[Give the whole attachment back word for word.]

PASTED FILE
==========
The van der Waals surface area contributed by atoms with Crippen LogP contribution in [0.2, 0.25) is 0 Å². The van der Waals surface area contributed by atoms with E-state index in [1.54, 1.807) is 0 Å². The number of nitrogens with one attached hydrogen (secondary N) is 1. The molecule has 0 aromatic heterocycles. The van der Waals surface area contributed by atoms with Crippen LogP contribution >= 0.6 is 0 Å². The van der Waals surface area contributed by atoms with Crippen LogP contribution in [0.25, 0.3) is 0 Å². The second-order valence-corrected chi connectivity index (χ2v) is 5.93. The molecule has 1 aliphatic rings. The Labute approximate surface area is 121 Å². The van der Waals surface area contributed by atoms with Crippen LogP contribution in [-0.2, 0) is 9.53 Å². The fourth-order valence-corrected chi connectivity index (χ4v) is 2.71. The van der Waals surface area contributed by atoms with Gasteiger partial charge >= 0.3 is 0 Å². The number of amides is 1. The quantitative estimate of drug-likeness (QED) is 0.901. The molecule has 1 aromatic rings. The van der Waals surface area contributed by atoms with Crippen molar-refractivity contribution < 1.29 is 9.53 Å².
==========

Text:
The van der Waals surface area contributed by atoms with Crippen LogP contribution in [0.2, 0.25) is 0 Å². The van der Waals surface area contributed by atoms with E-state index in [1.54, 1.807) is 0 Å². The number of nitrogens with one attached hydrogen (secondary N) is 1. The molecule has 0 aromatic heterocycles. The van der Waals surface area contributed by atoms with Crippen LogP contribution >= 0.6 is 0 Å². The van der Waals surface area contributed by atoms with Crippen LogP contribution in [0.25, 0.3) is 0 Å². The second-order valence-corrected chi connectivity index (χ2v) is 5.93. The molecule has 1 aliphatic rings. The Labute approximate surface area is 121 Å². The van der Waals surface area contributed by atoms with Crippen LogP contribution in [-0.2, 0) is 9.53 Å². The fourth-order valence-corrected chi connectivity index (χ4v) is 2.71. The van der Waals surface area contributed by atoms with Gasteiger partial charge >= 0.3 is 0 Å². The number of amides is 1. The quantitative estimate of drug-likeness (QED) is 0.901. The molecule has 1 aromatic rings. The van der Waals surface area contributed by atoms with Crippen molar-refractivity contribution < 1.29 is 9.53 Å².